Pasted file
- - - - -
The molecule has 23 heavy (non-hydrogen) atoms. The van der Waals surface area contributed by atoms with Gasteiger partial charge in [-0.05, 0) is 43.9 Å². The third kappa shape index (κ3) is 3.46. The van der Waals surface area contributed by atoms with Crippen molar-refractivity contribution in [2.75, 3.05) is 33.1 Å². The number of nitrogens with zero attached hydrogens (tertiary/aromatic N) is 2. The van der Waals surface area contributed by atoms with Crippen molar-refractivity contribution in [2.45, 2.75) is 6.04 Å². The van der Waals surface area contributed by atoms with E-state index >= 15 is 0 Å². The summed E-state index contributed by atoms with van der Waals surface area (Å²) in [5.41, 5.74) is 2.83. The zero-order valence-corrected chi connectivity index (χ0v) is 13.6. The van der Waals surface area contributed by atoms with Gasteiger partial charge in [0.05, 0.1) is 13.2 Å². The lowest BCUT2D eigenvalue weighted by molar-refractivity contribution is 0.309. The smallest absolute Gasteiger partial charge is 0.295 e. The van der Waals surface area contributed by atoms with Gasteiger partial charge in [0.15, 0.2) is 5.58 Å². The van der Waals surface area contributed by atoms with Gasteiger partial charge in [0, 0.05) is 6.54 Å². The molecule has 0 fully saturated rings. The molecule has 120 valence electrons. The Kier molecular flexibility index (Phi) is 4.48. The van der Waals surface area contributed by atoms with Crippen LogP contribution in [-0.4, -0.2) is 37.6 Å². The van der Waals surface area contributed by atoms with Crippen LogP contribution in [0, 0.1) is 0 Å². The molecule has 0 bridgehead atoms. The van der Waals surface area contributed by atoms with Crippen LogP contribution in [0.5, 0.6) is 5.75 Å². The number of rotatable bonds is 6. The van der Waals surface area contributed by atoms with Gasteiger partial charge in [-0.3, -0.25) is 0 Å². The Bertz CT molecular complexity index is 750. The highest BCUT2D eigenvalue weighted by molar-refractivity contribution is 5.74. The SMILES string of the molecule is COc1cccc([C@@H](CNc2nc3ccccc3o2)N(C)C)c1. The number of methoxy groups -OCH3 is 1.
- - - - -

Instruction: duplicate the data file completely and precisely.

The molecule has 23 heavy (non-hydrogen) atoms. The van der Waals surface area contributed by atoms with Gasteiger partial charge in [-0.05, 0) is 43.9 Å². The third kappa shape index (κ3) is 3.46. The van der Waals surface area contributed by atoms with Crippen molar-refractivity contribution in [2.75, 3.05) is 33.1 Å². The number of nitrogens with zero attached hydrogens (tertiary/aromatic N) is 2. The van der Waals surface area contributed by atoms with Crippen molar-refractivity contribution in [2.45, 2.75) is 6.04 Å². The van der Waals surface area contributed by atoms with E-state index >= 15 is 0 Å². The summed E-state index contributed by atoms with van der Waals surface area (Å²) in [5.41, 5.74) is 2.83. The zero-order valence-corrected chi connectivity index (χ0v) is 13.6. The van der Waals surface area contributed by atoms with Gasteiger partial charge in [0.05, 0.1) is 13.2 Å². The lowest BCUT2D eigenvalue weighted by molar-refractivity contribution is 0.309. The smallest absolute Gasteiger partial charge is 0.295 e. The van der Waals surface area contributed by atoms with Gasteiger partial charge in [0.15, 0.2) is 5.58 Å². The van der Waals surface area contributed by atoms with Gasteiger partial charge in [0, 0.05) is 6.54 Å². The molecule has 0 fully saturated rings. The molecule has 120 valence electrons. The Kier molecular flexibility index (Phi) is 4.48. The van der Waals surface area contributed by atoms with Crippen LogP contribution in [-0.4, -0.2) is 37.6 Å². The van der Waals surface area contributed by atoms with Crippen LogP contribution in [0, 0.1) is 0 Å². The molecule has 0 bridgehead atoms. The van der Waals surface area contributed by atoms with Crippen LogP contribution in [0.5, 0.6) is 5.75 Å². The number of rotatable bonds is 6. The van der Waals surface area contributed by atoms with Gasteiger partial charge in [-0.3, -0.25) is 0 Å². The Bertz CT molecular complexity index is 750. The highest BCUT2D eigenvalue weighted by molar-refractivity contribution is 5.74. The SMILES string of the molecule is COc1cccc([C@@H](CNc2nc3ccccc3o2)N(C)C)c1. The number of methoxy groups -OCH3 is 1.